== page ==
The Quilt Alliance established the Ardis James QSOS Scholars Program in 2013 with the support of the Robert and Ardis James Foundation to support research that draws on the rich resource of over 1,200 Quilters’ S.O.S. – Save Our Stories (QSOS) interviews collected by the Alliance since 1999. Scholars use the QSOS archive to produce original research to disseminate as essays, exhibitions, curricular materials, and interactive content.
QSOS interviewees share how quilting impacts their lives, including inspiration found in unlikely places, comfort during times of grief, and joyful artistic collaboration among friends. Our interview archive is a valuable resource for anyone interested in quilts and quiltmakers, as well as craft, folk art, and the process of making things. It’s our hope that the Ardis James QSOS Scholars Program will enable scholars to dig into the archive and investigate those stories, making connections among interviews, finding common themes, placing histories in context, and spotlighting incredible moments.
Ardis Maree Butler (December 5, 1925 – July 7, 2011) was born in Lincoln, Nebraska, and raised in Lincoln and Omaha. She married Robert G. James of Ord, Nebraska, in 1949, and they raised three children: Robert Jr., Catherine, and Ralph. They made their home in Chappaqua, New York.
Ardis James, expressed her lifelong love for fabric and needlework in her own quiltmaking, ownership of a fabric store, and most significantly, in the quilt collection she and Robert built together. Their large and important collection became the founding donation that sparked the establishment of the International Quilt Study Center at the University of Nebraska-Lincoln in 1997.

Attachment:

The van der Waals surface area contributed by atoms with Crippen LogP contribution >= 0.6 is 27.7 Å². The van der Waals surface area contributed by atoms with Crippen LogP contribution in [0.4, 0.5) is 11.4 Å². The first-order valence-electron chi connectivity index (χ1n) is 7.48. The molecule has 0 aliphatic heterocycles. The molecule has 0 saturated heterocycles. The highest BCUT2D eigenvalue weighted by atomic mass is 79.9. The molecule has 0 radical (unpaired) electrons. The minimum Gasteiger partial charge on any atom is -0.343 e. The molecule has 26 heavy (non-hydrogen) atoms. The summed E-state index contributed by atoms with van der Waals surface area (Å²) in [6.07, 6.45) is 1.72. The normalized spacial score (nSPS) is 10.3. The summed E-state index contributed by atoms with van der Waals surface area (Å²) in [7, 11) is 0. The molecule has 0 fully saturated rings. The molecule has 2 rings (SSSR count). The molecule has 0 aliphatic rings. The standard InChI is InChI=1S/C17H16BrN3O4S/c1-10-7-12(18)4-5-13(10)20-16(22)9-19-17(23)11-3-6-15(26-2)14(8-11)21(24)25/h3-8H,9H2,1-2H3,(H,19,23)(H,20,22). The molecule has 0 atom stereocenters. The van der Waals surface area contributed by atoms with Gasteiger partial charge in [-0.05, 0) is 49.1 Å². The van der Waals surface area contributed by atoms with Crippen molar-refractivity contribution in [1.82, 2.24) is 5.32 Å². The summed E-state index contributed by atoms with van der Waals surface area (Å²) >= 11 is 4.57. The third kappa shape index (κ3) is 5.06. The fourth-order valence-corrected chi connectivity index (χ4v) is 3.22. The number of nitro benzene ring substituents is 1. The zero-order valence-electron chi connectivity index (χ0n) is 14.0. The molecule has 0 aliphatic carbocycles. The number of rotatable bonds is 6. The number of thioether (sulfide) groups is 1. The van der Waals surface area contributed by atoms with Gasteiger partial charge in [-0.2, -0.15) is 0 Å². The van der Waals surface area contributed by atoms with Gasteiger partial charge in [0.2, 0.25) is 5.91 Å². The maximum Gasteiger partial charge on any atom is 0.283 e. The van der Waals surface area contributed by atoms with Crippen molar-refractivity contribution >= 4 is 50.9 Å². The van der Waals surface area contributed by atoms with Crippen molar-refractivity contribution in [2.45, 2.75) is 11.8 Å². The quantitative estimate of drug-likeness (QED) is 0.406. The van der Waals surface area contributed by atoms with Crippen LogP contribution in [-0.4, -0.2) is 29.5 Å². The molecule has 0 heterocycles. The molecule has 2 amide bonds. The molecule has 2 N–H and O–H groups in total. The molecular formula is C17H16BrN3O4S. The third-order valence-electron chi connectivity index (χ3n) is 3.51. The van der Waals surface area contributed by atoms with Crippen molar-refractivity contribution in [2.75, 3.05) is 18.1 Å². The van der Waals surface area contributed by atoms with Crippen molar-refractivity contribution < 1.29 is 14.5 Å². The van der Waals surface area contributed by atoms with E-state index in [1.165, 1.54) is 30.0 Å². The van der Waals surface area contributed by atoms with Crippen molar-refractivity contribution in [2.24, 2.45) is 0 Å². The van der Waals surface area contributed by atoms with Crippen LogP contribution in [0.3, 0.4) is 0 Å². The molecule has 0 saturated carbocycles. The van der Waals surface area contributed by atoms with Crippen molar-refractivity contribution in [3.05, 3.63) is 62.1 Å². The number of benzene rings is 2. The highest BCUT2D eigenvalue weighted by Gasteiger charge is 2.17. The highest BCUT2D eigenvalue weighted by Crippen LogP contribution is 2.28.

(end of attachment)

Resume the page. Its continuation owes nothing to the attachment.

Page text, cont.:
Ardis and Robert James were among the first to collect the work of contemporary studio artists who began, in the late 1970s, to make nontraditional quilts as works of art. Pauline Burbidge, a UK studio quilt artist, expressed the impact of their support: “This recognition meant a great deal to me and has helped give me the confidence and drive to continue with my quiltmaking career.” Linda MacDonald, another studio quilt artist, noted regarding Ardis: “Her inclusive love for diverse quilt forms was very inspiring.”
You can learn more about Ardis and her husband Robert on this Quilt Treasures mini-documentary. Quilt Treasures is a partner project of the Quilt Alliance, Michigan State University Museums, and MATRIX: The Center for Digital Humanities and Social Sciences at Michigan State University.
Barbara Brackman, quilt historian, curator and teacher. Barbara is the author of a number of books about quiltmaking and quilt history including the Encyclopedia of Pieced Quilt Patterns and Clues in the Calico: A Guide to Identifying and Dating Antique Quilts and was inducted into the Quilters Hall of Fame in 2001.
View Barbara’s project: Tradition and Aesthetics in QSOS Interviews
Christine Humphrey earned her doctorate and master’s degree from the University of Nebraska-Lincoln where she specialized in textile history with a quilt studies emphasis. Her scholarship has focused on the roots of American quilt documentation projects from 1980-1989.
View Christine’s project: “Passing on a Little Bit of Who I Am”: The Transmission of Quiltmaking to a New Generation
Merikay Waldvogel, author, quilt historian and lecturer. Merikay has written several books about quilts in the 20th century, including Soft Covers for Hard Times: Quiltmaking and the Great Depression and, with Bets Ramsey, Quilts of Tennessee: Images of Domestic Life Prior to 1930. She was inducted into the Quilters Hall of Fame in 2009.
View Merikay’s project: Memories of the Late 20th Century Quilt Scene: Linda Claussen’s QSOS Interview